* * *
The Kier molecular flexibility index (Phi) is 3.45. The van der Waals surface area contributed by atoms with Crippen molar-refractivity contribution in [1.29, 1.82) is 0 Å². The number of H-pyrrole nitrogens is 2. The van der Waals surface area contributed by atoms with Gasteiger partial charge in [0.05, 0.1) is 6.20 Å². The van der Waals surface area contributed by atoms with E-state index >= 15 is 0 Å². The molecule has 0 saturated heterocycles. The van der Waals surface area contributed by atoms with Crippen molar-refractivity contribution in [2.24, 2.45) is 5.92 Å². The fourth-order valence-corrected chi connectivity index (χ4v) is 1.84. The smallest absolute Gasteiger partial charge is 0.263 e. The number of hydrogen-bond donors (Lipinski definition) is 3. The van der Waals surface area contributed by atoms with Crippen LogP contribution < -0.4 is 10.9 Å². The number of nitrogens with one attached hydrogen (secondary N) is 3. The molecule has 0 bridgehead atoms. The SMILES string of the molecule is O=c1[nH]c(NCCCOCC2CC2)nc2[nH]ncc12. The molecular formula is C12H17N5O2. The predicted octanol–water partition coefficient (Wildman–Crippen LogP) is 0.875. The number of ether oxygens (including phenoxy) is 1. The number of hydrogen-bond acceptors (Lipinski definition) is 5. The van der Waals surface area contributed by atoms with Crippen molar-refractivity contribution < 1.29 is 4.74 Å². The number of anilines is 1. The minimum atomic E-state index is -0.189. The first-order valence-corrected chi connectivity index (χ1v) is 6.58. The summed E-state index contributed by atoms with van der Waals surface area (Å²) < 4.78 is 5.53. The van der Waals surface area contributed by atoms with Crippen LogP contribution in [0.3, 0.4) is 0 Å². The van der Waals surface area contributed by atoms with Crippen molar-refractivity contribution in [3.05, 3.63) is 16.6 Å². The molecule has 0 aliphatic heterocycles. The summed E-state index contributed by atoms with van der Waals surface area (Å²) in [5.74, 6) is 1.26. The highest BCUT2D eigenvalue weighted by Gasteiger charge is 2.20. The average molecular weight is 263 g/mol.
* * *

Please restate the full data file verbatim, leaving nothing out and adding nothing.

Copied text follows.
The Kier molecular flexibility index (Phi) is 3.45. The van der Waals surface area contributed by atoms with Crippen molar-refractivity contribution in [1.29, 1.82) is 0 Å². The number of H-pyrrole nitrogens is 2. The van der Waals surface area contributed by atoms with Gasteiger partial charge in [0.05, 0.1) is 6.20 Å². The van der Waals surface area contributed by atoms with E-state index >= 15 is 0 Å². The molecule has 0 saturated heterocycles. The van der Waals surface area contributed by atoms with Crippen molar-refractivity contribution in [2.24, 2.45) is 5.92 Å². The fourth-order valence-corrected chi connectivity index (χ4v) is 1.84. The smallest absolute Gasteiger partial charge is 0.263 e. The number of hydrogen-bond donors (Lipinski definition) is 3. The van der Waals surface area contributed by atoms with Crippen LogP contribution < -0.4 is 10.9 Å². The number of nitrogens with one attached hydrogen (secondary N) is 3. The molecule has 0 bridgehead atoms. The SMILES string of the molecule is O=c1[nH]c(NCCCOCC2CC2)nc2[nH]ncc12. The molecular formula is C12H17N5O2. The predicted octanol–water partition coefficient (Wildman–Crippen LogP) is 0.875. The number of ether oxygens (including phenoxy) is 1. The number of hydrogen-bond acceptors (Lipinski definition) is 5. The van der Waals surface area contributed by atoms with Crippen molar-refractivity contribution < 1.29 is 4.74 Å². The number of anilines is 1. The minimum atomic E-state index is -0.189. The first-order valence-corrected chi connectivity index (χ1v) is 6.58. The summed E-state index contributed by atoms with van der Waals surface area (Å²) < 4.78 is 5.53. The van der Waals surface area contributed by atoms with Crippen LogP contribution in [0.3, 0.4) is 0 Å². The van der Waals surface area contributed by atoms with Crippen molar-refractivity contribution in [3.05, 3.63) is 16.6 Å². The molecule has 0 aliphatic heterocycles. The summed E-state index contributed by atoms with van der Waals surface area (Å²) in [5.74, 6) is 1.26. The highest BCUT2D eigenvalue weighted by Gasteiger charge is 2.20. The average molecular weight is 263 g/mol.